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Typeerror: Cannot Read Property ‘length’ of Undefined

Kelly M. - January 04, 2021


The .length property in JavaScript has many different use cases. It can be used to:

  1. Indicate the number of parameters expected by a function with function.length .
  2. Return the number of elements inside of an array with Array.prototype.length .
  3. Find out the number of arguments passed into a function with arguments.length.
  4. Determine the number of characters inside of a string.

The length property returns a number for essentially any object in JavaScript.

Typeerrors can be thrown when attempting to change a value that cannot be changed or when using a value in an inappropriate way. It can also occur when an argument is passed to a function that is incompatible with the type expected by the function or the operator inside of the function.

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In this article, we will dig into the cause of receiving a typeerror while using .length, as well as some possible solutions.

Why the Typeerror: Cannot Read Property ‘length’ of Undefined Gets Triggered

A typeerror length of undefined can indicate that the actual type of an operand is different from the expected type. This error can be triggered with .length if the code is trying to access the property before it has been defined, so there needs to be a condition for when it returns undefined, and for when it does not return undefined. In most cases, unless dealing with an external API ,  we can also just make sure to define it.

The code below will throw a typeerror length of undefined because we are not passing an argument into the function in our console.log.

function readingErrorsAreImportant(a){
 if(a.length === 5){
   return "equals five"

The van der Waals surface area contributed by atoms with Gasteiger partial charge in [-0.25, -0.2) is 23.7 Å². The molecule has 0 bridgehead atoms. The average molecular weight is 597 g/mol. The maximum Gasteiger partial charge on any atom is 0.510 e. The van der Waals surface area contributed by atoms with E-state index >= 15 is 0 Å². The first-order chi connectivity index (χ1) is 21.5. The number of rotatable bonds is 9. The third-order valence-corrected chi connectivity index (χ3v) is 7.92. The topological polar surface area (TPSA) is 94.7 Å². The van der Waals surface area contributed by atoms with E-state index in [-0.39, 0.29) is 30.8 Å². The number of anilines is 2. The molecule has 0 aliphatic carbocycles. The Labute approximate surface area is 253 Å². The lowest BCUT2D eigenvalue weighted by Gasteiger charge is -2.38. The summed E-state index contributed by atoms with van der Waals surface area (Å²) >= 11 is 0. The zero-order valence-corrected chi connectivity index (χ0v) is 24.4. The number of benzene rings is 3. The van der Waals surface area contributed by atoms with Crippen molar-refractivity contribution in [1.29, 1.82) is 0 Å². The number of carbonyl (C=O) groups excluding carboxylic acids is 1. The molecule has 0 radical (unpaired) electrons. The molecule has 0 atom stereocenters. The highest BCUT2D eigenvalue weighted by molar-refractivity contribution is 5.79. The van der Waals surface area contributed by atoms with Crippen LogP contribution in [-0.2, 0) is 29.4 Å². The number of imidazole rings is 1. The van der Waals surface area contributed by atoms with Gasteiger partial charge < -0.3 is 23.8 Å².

} else if(a.length > 5) {
   return "Greater than five"
 }  else {
   return "Less than five"
 }
}
console.log(readingErrorsAreImportant())

The Solution

The simplest fix to this error is to make sure we are defining what we want to compare length to, so we need to make certain we are passing in an argument when we invoke the function inside of our console.log.

Below we are passing in an array, but we can change this to just about any object .length can return a number for.

function readingErrorsAreImportant(a){
 if(a.length === 5){
   return "Equals five"
 } else if(a.length > 5) {
   return "Greater than five"
 }  else {
   return "Less than five"
 }
}
console.log(readingErrorsAreImportant([1, 2, 3, 4, 5]))

In a more advanced case where we are accessing an external API, we may want to indicate in our condition that if we get a length of undefined, then we can return something else to display to the user. However, we can also do this with a modified version of the example above.

function readingErrorsAreImportant(a){
 if(undefined !== a && a.length){
   return "if undefined does not equal a and the length of a, I will be returned."
 } else {
   return "else, or if it is equal to undefined, I will be returned. This is to prevent a typeerror."
 }
}
console.log(readingErrorsAreImportant())

Conclusion

Typeerrors generate when an operation cannot be performed. When they are triggered with the .length property, it is important to make sure that the object it is trying to return a number for is of the correct type and that it is defined. When trying to get the length of an object developers know may sometimes be undefined, including this condition in an if statement can prevent the error from being thrown.

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Kelly M.

About the author: Kelly is a technical writer at Career Karma, where she writes tutorials on a variety of topics. She attended the University of Central Florida, earning a BS in Business Administration. Shortly after, she attended Lambda School, specializing in full stack web development and computer science. Before joining Career Karma in September 2020, Kelly worked as a Developer Advocate at Dwolla and as a team lead at Lambda School. Her technical writing can be found on Codecademy, gitConnected, and JavaScript in Plain English.

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